“Row row row your…” What comes next? Without any hesitation, you know that “boat” is the next word to complete that phrase. We can use verbal phrases such as this one to help kids learn language by making language predictable and part of fun, familiar routines. When we pause before saying the last word in the phrase, we give our children a chance to “fill in the blank” and take the lead in continuing the routine. They learn that by using their words, the fun continues!  

Here are a few ways to use this strategy: 

  • Ready, set, go! : On the playground, while pushing your child on the swing, lift them up as high as you can and say “Ready… set… go!” Wait to release the swing until you say “go!” After a few repetitions, pause before saying “go” and let your child attempt to fill in the blank. You can also replace “go!” with action words to match what you’re doing (i.e., “ready, set, swing!” or “ready, set, slide!”) 
  • Up, up, up.. Down! : While building with blocks or Legos, stack them on top of each other and say “up, up, up…” as the tower gets taller. When it falls over on accident or if your child knocks it down on purpose, say “down!”. Over exaggerate your body language and gestures to really drive home the meaning of those early position downs “up” and “down” and entice your child to say them. After a few tries, wait for your child to say the word “down!” as the tower falls.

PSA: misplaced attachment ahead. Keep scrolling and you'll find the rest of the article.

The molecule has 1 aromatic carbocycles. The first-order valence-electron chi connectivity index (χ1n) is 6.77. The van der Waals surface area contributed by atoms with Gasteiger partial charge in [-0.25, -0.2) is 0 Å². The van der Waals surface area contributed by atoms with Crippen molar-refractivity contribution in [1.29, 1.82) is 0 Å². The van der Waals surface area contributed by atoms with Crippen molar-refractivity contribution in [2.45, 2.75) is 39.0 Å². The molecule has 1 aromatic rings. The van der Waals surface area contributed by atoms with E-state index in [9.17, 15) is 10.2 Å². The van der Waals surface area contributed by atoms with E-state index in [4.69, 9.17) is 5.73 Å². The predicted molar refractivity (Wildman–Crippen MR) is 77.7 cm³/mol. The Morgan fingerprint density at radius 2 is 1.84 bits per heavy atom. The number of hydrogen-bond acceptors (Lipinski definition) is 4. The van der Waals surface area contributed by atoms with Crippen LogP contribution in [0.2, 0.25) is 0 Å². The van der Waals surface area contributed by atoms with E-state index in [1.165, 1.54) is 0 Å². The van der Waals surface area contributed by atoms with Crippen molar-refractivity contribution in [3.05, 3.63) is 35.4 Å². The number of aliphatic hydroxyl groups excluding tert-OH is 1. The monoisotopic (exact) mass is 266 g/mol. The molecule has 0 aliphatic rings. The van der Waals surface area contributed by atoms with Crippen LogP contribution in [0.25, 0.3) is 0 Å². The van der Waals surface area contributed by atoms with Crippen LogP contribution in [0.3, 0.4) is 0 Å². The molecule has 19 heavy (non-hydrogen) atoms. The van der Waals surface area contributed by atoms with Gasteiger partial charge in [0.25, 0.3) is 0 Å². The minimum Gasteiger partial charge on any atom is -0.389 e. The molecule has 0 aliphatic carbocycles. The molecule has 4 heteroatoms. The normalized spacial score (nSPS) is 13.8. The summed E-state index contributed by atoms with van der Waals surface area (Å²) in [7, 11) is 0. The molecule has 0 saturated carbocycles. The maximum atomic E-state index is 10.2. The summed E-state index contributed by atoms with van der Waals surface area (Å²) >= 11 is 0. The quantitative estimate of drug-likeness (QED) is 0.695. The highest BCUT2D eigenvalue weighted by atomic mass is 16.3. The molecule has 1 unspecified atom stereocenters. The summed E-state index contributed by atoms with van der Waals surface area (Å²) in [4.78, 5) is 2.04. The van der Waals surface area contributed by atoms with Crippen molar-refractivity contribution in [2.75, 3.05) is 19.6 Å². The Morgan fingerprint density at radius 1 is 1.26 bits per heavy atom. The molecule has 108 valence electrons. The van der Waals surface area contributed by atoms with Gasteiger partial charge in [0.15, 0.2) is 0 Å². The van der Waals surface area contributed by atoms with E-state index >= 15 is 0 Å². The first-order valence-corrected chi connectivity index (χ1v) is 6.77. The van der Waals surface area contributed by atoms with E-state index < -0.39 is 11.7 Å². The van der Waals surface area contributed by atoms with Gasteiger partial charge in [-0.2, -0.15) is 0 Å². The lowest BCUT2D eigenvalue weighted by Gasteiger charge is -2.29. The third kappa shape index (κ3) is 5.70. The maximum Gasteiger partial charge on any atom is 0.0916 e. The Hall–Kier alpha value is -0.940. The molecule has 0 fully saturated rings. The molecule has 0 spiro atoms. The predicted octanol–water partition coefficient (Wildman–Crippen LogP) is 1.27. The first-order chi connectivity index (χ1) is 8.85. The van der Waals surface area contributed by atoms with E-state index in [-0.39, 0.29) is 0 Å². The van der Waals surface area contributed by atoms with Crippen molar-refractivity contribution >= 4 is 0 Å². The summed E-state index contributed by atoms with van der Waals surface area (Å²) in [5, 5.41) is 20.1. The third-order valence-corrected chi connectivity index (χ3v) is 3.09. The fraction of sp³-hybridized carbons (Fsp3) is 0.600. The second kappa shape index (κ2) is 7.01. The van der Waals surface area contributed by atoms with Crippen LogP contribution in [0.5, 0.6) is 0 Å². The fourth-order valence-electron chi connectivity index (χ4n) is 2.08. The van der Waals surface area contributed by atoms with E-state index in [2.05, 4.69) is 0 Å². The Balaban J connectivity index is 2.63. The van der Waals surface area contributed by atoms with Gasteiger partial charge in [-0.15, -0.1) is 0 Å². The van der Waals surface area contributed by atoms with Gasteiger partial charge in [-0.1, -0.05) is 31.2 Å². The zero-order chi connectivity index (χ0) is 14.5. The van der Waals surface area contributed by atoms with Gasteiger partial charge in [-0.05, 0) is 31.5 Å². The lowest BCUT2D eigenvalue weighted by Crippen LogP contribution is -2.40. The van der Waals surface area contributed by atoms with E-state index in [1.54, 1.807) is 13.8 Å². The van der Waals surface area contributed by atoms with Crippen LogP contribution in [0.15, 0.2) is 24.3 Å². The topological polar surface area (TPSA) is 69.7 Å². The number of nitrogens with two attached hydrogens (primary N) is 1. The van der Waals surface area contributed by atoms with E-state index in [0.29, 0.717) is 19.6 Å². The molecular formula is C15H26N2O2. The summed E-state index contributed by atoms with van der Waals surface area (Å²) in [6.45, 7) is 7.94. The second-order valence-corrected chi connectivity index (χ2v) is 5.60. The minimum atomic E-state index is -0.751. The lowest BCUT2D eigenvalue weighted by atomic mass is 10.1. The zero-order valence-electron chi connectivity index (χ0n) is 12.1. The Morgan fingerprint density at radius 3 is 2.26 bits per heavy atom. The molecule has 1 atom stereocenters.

• 1..2..3.. Dance! : While playing with toy animals, take each animal out of a bag and say “1.. 2.. 3.. Dance!” Make the animal do a silly dance before giving the toy to your child. Repeat for each animal and eventually pause to wait for your child to fill in that action word. If dancing’s not your thing, replace that verb with any word and action of your choice! 

Tip: Get creative! Anything can be a verbal routine if you use the same words repetitively in the same situations. That’s why this strategy is so great to teach many words!  

When it comes to growing language skills, all these scenarios prove that we have a lot of options when it comes to arranging our kids’ surroundings to promote communication. Keep these language stimulation strategies in mind, and you’ll hopefully find your child using more and more new words each week! If you need extra help or ideas for implementing these strategies, please reach out to our team of speech-language pathologists here at the Clubhouse.  


Written by Michaela McCabe, M.A., CCC-SLP